US Supports International Hand in Israeli Investigation Into Flotilla Violence

By Alex Pepper

Jun 1, 2010 6:04pm

ABC News' Kirit Radia reports: The Obama administration today expressed support for an international role in an Israeli investigation into violence aboard aid ships aiming to break through an Israeli blockade of Gaza that resulted in the deaths of nine civilians, calling for the probe to be “prompt, impartial, credible, and transparent.”

“We support an Israeli investigation that meets those criteria. We are open to different ways of assuring a credible investigation, including international participation, and we will continue to discuss these ideas with the Israelis and our international partners in the days ahead,” Secretary of State Hillary Clinton told reporters.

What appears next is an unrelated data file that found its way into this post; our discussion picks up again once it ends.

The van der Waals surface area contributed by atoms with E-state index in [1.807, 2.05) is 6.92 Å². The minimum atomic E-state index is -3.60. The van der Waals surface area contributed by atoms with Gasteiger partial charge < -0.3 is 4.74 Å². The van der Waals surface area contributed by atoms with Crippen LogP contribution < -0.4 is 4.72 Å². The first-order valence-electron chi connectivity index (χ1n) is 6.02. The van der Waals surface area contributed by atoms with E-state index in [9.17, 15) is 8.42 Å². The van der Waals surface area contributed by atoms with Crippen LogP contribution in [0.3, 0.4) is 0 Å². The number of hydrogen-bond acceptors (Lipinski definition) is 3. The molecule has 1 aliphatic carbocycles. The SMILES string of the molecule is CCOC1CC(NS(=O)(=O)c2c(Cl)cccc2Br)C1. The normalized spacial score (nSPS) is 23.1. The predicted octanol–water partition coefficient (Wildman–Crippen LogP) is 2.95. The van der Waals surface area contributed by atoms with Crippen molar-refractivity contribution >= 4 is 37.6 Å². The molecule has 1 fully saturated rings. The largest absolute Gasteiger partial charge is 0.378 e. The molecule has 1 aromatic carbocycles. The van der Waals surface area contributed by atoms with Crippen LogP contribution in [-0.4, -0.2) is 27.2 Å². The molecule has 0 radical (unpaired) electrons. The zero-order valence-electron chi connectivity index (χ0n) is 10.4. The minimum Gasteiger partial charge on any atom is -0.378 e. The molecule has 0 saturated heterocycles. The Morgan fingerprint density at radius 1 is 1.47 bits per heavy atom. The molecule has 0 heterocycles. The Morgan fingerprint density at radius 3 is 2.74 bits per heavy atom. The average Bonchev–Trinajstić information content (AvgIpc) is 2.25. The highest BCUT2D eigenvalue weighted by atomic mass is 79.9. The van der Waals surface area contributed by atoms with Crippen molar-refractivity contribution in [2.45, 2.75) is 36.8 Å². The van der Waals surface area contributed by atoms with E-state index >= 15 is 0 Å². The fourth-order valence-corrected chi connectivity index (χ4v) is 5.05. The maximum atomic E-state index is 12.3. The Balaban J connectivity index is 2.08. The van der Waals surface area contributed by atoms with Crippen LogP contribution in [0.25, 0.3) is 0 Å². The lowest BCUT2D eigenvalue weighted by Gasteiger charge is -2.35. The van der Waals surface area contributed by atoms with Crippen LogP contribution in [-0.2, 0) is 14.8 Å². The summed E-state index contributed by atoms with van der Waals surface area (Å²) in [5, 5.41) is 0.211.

The administration’s position is a slight shift from just earlier in the day when it supported only an Israeli probe into the violence, an apparent recognition of concerns over whether Israel could be expected to conduct an unbiased review of its own actions.Early Monday morning Israeli commandos boarded six ships organized by international activists to deliver aid to Gaza. Violence broke out on board the largest ship, though exactly who struck first remains unclear. The groups on board say Israeli troops attacked them, while Israel says its forces acted in self defense after extremists on board set upon the troops with knives and crowbars. But even after the shift the administration struggled to explain how Israel could be expected to conduct an unbiased review of the events when they were a party to the conflict and have already defended their actions.”These were Israeli forces that carried out this action.  And we think that means that they're in the best position to investigate whether — what the instructions were given to those forces, how they viewed the situation as they approached the flotilla, and what transpired onboard that ship,” State Department spokesman PJ Crowley said finally, after dodging repeated questions on the matter at a briefing later in the day.Crowley said it was too soon to say if US investigators could be deployed to help in the probe. – Kirit Radia

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